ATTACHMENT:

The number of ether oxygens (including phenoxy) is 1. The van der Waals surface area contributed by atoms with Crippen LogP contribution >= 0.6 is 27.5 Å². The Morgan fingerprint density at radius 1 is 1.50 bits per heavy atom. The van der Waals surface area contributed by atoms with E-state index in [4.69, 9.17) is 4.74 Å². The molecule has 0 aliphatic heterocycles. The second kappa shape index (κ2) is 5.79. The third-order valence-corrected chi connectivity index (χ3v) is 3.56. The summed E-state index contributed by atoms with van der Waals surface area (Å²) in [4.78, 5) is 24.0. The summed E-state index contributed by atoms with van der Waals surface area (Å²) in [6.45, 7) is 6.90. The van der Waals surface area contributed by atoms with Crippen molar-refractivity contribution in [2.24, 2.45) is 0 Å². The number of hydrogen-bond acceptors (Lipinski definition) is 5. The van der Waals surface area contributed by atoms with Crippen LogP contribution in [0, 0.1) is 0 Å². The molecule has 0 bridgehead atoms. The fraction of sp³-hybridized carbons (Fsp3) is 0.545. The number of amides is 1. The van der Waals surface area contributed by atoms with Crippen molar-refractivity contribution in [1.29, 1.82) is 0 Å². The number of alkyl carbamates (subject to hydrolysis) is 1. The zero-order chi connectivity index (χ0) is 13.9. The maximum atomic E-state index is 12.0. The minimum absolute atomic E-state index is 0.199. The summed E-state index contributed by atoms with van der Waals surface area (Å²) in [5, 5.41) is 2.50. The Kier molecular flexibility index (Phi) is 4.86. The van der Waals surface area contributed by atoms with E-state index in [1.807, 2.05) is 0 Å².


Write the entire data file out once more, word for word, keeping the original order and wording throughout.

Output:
The number of ether oxygens (including phenoxy) is 1. The van der Waals surface area contributed by atoms with Crippen LogP contribution >= 0.6 is 27.5 Å². The Morgan fingerprint density at radius 1 is 1.50 bits per heavy atom. The van der Waals surface area contributed by atoms with E-state index in [4.69, 9.17) is 4.74 Å². The molecule has 0 aliphatic heterocycles. The second kappa shape index (κ2) is 5.79. The third-order valence-corrected chi connectivity index (χ3v) is 3.56. The summed E-state index contributed by atoms with van der Waals surface area (Å²) in [4.78, 5) is 24.0. The summed E-state index contributed by atoms with van der Waals surface area (Å²) in [6.45, 7) is 6.90. The van der Waals surface area contributed by atoms with Crippen molar-refractivity contribution in [2.24, 2.45) is 0 Å². The number of hydrogen-bond acceptors (Lipinski definition) is 5. The van der Waals surface area contributed by atoms with Crippen LogP contribution in [0, 0.1) is 0 Å². The molecule has 0 bridgehead atoms. The fraction of sp³-hybridized carbons (Fsp3) is 0.545. The number of amides is 1. The van der Waals surface area contributed by atoms with Crippen molar-refractivity contribution in [1.29, 1.82) is 0 Å². The number of alkyl carbamates (subject to hydrolysis) is 1. The zero-order chi connectivity index (χ0) is 13.9. The maximum atomic E-state index is 12.0. The minimum absolute atomic E-state index is 0.199. The summed E-state index contributed by atoms with van der Waals surface area (Å²) in [5, 5.41) is 2.50. The Kier molecular flexibility index (Phi) is 4.86. The van der Waals surface area contributed by atoms with E-state index in [1.807, 2.05) is 0 Å².